Last year I’ve also run into this great interview with Derek, in which at some point he talks about How to Live. I enjoyed listening because he helped me visualize some points I had missed when I read the book.
Anything You Want
Another re-read. Another one by Derek Sivers. I got an email letting me know the 3rd edition of Anything You Want – 40 lessons for a new kind of entrepreneur was out. I remember I enjoyed reading the 1st edition several years ago, so I figured it was a good time to revisit it. Also, I love Derek’s writing style and approach to book publishing, so I support him and hope he keeps putting out great content.
This book is a very quick read, filled with great gems. Here’s a couple of my favorites:
Starting with no money is an advantage. You don’t need money to start helping people.
And this one:
Your business plan is moot. You don’t know what people really want until you start doing it.
How to Write One Song
Up until I’ve read this book, I don’t think the following words had ever come out of my mouth: “I’m a songwriter”, despite having written many songs.
An Improver mentioned this book to me and I decided to check it out. As I read through it, I thought “hey, I’ve been doing most of those things for years!” So there, I am a songwriter!
Reading the book and trying out some of the techniques was a fun. A few lyrics for my most recent song, “From a Distance”, came out of that.
Since many Improvers ask me about my songwriting process, I created and taught a 3-hour class last year to teach them, focusing on writing lyrics, with some of the activities borrowed from this book. That was a ton of fun! One of the attendees took on the challenge and wrote his own lyrics for “From a Distance“, and we’ll be co-creating a Part 2 for that class, to share with others the lessons we both learned: him writing his first lyrics, and me getting to see my own creation interpreted and heard through a different perspective.
How to be Perfect
I got a little bit obsessed about the TV Series The Good Place. To this date, I watched its 4 seasons 3 times!
A comedy show that talks about philosophy? Does that work? Well, that one worked for me. And its series finale is my favorite one to date.
When I heard that the show’s creator, Michael Schur, was publishing a book to talk what he learned about philosophy and how he used it in the show, I knew I had to read it. I did, and enjoyed it.
My favorite part about the book is the author’s take on happiness and flourishing:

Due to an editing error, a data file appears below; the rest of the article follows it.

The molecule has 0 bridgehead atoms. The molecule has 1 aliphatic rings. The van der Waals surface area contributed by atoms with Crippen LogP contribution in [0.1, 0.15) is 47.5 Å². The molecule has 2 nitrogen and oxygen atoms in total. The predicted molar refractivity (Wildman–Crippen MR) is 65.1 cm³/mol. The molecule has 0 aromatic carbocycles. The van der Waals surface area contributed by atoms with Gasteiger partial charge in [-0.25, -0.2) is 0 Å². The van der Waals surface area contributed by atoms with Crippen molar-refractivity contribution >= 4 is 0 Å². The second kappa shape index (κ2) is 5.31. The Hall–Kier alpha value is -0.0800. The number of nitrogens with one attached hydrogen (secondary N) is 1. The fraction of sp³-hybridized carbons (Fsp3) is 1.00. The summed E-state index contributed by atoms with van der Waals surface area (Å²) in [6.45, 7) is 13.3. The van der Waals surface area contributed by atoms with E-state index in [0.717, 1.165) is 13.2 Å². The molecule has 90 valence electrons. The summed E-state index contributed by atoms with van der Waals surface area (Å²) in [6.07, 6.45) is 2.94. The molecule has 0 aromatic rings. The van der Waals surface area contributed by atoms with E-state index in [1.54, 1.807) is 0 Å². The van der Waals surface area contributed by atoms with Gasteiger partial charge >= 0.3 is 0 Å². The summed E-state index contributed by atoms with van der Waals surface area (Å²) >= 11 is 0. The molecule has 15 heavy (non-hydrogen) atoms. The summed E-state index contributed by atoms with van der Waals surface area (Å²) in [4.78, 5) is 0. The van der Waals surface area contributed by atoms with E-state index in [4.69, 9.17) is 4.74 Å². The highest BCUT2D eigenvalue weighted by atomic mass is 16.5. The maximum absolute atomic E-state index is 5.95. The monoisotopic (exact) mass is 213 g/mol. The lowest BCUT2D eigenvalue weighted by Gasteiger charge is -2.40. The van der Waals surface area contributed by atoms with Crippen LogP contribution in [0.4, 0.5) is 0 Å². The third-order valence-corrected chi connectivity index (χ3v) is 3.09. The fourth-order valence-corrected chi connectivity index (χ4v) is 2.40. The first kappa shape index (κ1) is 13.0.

I prefer “flourishing,” because that feels like a bigger deal than “happiness.” We’re talking about the ultimate objective for humans here, and a flourishing person sounds like she’s more fulfilled, complete, and impressive than a “happy” person. There are many times when I’m happy, but I don’t feel like I’m flourishing, really.
Here’s Michael Schur’s “How Ethics Can Help You Make Better Decisions” TED Talk, where he goes over what triggered him to look into philosophy and eventually creating a TV show about it. Fascinating how we can turn our experiences around and make great things out of it.
Specification by Example
This book have been on my radar for a long time. I recommend it to anybody interested in Behavior-Driven Development, Given-When-Then (aka, Gherkin), and related practices.
The Design of Everyday Things
The book Badass: Making Users Awesome was among my favorites both in 2020 and 2021. Lessons learned from the book and applied to my work even inspired me to create a new “UX for Devs” type of talk (here’s a link to a recent presentation).
That book had also recommended several other books, and I decided to pick one of them next: The Design of Everyday Things. And guess what we did at Improving? Yup, book club!
Great attendance and great mix: half of the attendees were developers (including two devs from my own team), and the other half were UX designers. This mix was perfect for different perspectives and experiences to be shared. Having some of my teammates participate was also excellent, as we got to practice lessons learned together, building a common vocabulary, and sharing with the rest of our team.
I took a ton of notes on this one and keep going back to them to further refine my thoughts on what I learned.
Denny Kruep, one of my teammates who participated in the book club, will be presenting lessons learned from his perspective: Improving Software Design with Everyday Things. This is a free virtual talk happening January 18th, at 12pm CST. Click here to register and know more.
The Inner Game of Tennis
This is a great book, not just for those who play tennis; its lessons are valuable to anybody who wants to learn anything, and also to those who enjoy teaching others.
I’ve been playing tennis once a week for a couple of years now, as well as riding my motorcycle at the track almost every weekend. I’m applying lessons I’ve learned from this book to both sports and seeing good results. It’s also making me rethink how I normally teach and coach others, not just in sports, but on anything, really.
The Subtle Art of Not Giving a F*ck
I’d guess a lot of people do and a lot people don’t pick up this book because of its title. I’m not generally offended by language used like that, so I had to pick up this book after getting a good number of recommendations for it.
In nutshell: this book is about deciding what to care about. That simple.
And I like the humor.
Here’s a good video summary by the author himself. Disclaimer: Mark Mason does drop F-bombs.
Working Effective with Legacy Code
I’ve read this book when it first came out and have been recommending it to several developers over the years. I felt a need to read the book again and decide whether I should keep recommending it. Short answer: yes.
And how did I do it? You guessed it right: book club!
The book has aged well for the most part, which speaks a lot to a programming book published so long ago.
Many lessons have stuck with me after all these years and I still apply the techniques almost on a daily basis. Some had been internalized so deeply I forgot I had picked up from this book.
2022: Annual Review
Posted by claudiolassala in annual review on January 6, 2023
Picking it up from were I left of on my previous annual review. This year I’m going with a looser format.